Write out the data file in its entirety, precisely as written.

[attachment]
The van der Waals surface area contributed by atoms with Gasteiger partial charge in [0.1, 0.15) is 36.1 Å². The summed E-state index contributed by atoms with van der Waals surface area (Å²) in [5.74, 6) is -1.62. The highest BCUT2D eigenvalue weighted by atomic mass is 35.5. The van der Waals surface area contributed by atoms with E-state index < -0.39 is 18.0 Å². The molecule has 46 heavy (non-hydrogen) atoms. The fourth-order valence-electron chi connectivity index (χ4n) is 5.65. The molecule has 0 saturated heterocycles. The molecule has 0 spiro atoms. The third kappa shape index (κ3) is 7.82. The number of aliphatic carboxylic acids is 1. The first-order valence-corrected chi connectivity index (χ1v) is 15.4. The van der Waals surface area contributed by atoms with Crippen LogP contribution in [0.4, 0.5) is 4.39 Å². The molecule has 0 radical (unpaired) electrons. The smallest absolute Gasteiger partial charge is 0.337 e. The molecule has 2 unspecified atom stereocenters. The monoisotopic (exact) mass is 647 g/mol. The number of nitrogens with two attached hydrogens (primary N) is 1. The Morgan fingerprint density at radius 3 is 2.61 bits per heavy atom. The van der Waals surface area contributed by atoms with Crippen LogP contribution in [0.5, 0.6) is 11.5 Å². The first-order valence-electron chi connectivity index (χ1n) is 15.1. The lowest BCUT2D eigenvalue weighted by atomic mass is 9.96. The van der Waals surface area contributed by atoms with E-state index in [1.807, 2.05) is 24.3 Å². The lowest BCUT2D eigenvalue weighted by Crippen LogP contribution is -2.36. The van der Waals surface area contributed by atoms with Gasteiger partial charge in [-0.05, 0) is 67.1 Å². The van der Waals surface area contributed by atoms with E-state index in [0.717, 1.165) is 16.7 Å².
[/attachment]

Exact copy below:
The van der Waals surface area contributed by atoms with Gasteiger partial charge in [0.1, 0.15) is 36.1 Å². The summed E-state index contributed by atoms with van der Waals surface area (Å²) in [5.74, 6) is -1.62. The highest BCUT2D eigenvalue weighted by atomic mass is 35.5. The van der Waals surface area contributed by atoms with E-state index < -0.39 is 18.0 Å². The molecule has 46 heavy (non-hydrogen) atoms. The fourth-order valence-electron chi connectivity index (χ4n) is 5.65. The molecule has 0 saturated heterocycles. The molecule has 0 spiro atoms. The third kappa shape index (κ3) is 7.82. The number of aliphatic carboxylic acids is 1. The first-order valence-corrected chi connectivity index (χ1v) is 15.4. The van der Waals surface area contributed by atoms with Crippen LogP contribution in [0.4, 0.5) is 4.39 Å². The molecule has 0 radical (unpaired) electrons. The smallest absolute Gasteiger partial charge is 0.337 e. The molecule has 2 unspecified atom stereocenters. The monoisotopic (exact) mass is 647 g/mol. The number of nitrogens with two attached hydrogens (primary N) is 1. The Morgan fingerprint density at radius 3 is 2.61 bits per heavy atom. The van der Waals surface area contributed by atoms with Crippen LogP contribution in [0.5, 0.6) is 11.5 Å². The first-order valence-electron chi connectivity index (χ1n) is 15.1. The lowest BCUT2D eigenvalue weighted by atomic mass is 9.96. The van der Waals surface area contributed by atoms with E-state index in [1.807, 2.05) is 24.3 Å². The lowest BCUT2D eigenvalue weighted by Crippen LogP contribution is -2.36. The van der Waals surface area contributed by atoms with Gasteiger partial charge in [-0.05, 0) is 67.1 Å². The van der Waals surface area contributed by atoms with E-state index in [0.717, 1.165) is 16.7 Å².